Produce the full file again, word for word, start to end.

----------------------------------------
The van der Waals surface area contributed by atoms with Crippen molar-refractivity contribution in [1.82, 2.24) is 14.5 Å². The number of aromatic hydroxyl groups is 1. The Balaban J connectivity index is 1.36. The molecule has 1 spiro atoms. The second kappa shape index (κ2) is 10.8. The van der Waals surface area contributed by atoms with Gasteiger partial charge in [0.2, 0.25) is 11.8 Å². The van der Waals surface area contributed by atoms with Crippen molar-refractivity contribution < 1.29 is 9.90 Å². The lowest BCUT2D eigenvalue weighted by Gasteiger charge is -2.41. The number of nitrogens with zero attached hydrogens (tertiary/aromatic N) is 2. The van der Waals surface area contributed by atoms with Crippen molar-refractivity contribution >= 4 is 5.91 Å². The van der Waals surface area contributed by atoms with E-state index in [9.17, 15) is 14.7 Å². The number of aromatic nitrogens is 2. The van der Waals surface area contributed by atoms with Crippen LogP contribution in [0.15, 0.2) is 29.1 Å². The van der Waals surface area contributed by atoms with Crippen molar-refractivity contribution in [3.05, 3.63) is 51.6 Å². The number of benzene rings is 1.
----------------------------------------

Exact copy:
The van der Waals surface area contributed by atoms with Crippen molar-refractivity contribution in [1.82, 2.24) is 14.5 Å². The number of aromatic hydroxyl groups is 1. The Balaban J connectivity index is 1.36. The molecule has 1 spiro atoms. The second kappa shape index (κ2) is 10.8. The van der Waals surface area contributed by atoms with Gasteiger partial charge in [0.2, 0.25) is 11.8 Å². The van der Waals surface area contributed by atoms with Crippen molar-refractivity contribution < 1.29 is 9.90 Å². The lowest BCUT2D eigenvalue weighted by Gasteiger charge is -2.41. The number of nitrogens with zero attached hydrogens (tertiary/aromatic N) is 2. The van der Waals surface area contributed by atoms with Crippen molar-refractivity contribution >= 4 is 5.91 Å². The van der Waals surface area contributed by atoms with E-state index in [9.17, 15) is 14.7 Å². The number of aromatic nitrogens is 2. The van der Waals surface area contributed by atoms with Crippen LogP contribution in [0.15, 0.2) is 29.1 Å². The van der Waals surface area contributed by atoms with Crippen molar-refractivity contribution in [3.05, 3.63) is 51.6 Å². The number of benzene rings is 1.